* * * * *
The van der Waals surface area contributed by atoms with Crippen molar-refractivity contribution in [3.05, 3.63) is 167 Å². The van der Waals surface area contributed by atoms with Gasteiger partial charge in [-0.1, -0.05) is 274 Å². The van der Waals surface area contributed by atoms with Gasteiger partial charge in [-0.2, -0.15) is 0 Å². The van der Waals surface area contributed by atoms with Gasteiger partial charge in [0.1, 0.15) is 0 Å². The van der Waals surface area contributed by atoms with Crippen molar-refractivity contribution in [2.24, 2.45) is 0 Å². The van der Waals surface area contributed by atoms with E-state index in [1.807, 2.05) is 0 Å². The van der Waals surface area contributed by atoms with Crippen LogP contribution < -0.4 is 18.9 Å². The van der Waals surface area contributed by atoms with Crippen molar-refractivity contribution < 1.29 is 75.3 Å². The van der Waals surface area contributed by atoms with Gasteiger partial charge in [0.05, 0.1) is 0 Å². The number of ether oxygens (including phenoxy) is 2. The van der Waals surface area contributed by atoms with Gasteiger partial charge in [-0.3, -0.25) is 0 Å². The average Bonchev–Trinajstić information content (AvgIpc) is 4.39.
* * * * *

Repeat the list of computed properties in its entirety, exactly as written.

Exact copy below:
The van der Waals surface area contributed by atoms with Crippen molar-refractivity contribution in [3.05, 3.63) is 167 Å². The van der Waals surface area contributed by atoms with Gasteiger partial charge in [-0.1, -0.05) is 274 Å². The van der Waals surface area contributed by atoms with Gasteiger partial charge in [-0.2, -0.15) is 0 Å². The van der Waals surface area contributed by atoms with Gasteiger partial charge in [0.1, 0.15) is 0 Å². The van der Waals surface area contributed by atoms with Crippen molar-refractivity contribution in [2.24, 2.45) is 0 Å². The van der Waals surface area contributed by atoms with E-state index in [1.807, 2.05) is 0 Å². The van der Waals surface area contributed by atoms with Crippen LogP contribution < -0.4 is 18.9 Å². The van der Waals surface area contributed by atoms with Crippen molar-refractivity contribution < 1.29 is 75.3 Å². The van der Waals surface area contributed by atoms with Gasteiger partial charge in [0.05, 0.1) is 0 Å². The number of ether oxygens (including phenoxy) is 2. The van der Waals surface area contributed by atoms with Gasteiger partial charge in [-0.3, -0.25) is 0 Å². The average Bonchev–Trinajstić information content (AvgIpc) is 4.39.